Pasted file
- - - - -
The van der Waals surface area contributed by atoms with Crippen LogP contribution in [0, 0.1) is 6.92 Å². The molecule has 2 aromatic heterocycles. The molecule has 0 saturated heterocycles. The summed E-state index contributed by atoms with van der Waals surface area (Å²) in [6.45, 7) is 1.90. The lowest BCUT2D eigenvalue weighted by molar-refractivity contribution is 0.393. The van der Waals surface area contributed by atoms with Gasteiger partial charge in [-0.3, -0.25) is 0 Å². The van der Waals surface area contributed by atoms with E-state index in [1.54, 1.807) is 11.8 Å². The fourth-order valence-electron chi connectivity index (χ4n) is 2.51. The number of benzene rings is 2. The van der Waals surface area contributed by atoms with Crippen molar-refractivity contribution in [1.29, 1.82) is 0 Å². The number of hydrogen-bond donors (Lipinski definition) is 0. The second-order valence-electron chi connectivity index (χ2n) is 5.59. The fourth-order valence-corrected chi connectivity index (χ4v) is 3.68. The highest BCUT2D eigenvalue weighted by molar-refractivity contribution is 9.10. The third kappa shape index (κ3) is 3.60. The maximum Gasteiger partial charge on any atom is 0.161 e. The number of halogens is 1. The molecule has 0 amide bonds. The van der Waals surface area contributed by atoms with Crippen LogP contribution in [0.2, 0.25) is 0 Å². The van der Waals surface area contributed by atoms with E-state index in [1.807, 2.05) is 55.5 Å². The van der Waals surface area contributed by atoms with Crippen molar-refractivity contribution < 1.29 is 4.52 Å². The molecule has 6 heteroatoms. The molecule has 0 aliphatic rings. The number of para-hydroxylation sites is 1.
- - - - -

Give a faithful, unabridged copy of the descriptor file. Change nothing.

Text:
The van der Waals surface area contributed by atoms with Crippen LogP contribution in [0, 0.1) is 6.92 Å². The molecule has 2 aromatic heterocycles. The molecule has 0 saturated heterocycles. The summed E-state index contributed by atoms with van der Waals surface area (Å²) in [6.45, 7) is 1.90. The lowest BCUT2D eigenvalue weighted by molar-refractivity contribution is 0.393. The van der Waals surface area contributed by atoms with Gasteiger partial charge in [-0.3, -0.25) is 0 Å². The van der Waals surface area contributed by atoms with E-state index in [1.54, 1.807) is 11.8 Å². The fourth-order valence-electron chi connectivity index (χ4n) is 2.51. The number of benzene rings is 2. The van der Waals surface area contributed by atoms with Crippen molar-refractivity contribution in [1.29, 1.82) is 0 Å². The number of hydrogen-bond donors (Lipinski definition) is 0. The second-order valence-electron chi connectivity index (χ2n) is 5.59. The fourth-order valence-corrected chi connectivity index (χ4v) is 3.68. The highest BCUT2D eigenvalue weighted by molar-refractivity contribution is 9.10. The third kappa shape index (κ3) is 3.60. The maximum Gasteiger partial charge on any atom is 0.161 e. The number of halogens is 1. The molecule has 0 amide bonds. The van der Waals surface area contributed by atoms with Crippen LogP contribution in [0.2, 0.25) is 0 Å². The van der Waals surface area contributed by atoms with E-state index in [1.807, 2.05) is 55.5 Å². The van der Waals surface area contributed by atoms with Crippen molar-refractivity contribution < 1.29 is 4.52 Å². The molecule has 6 heteroatoms. The molecule has 0 aliphatic rings. The number of para-hydroxylation sites is 1.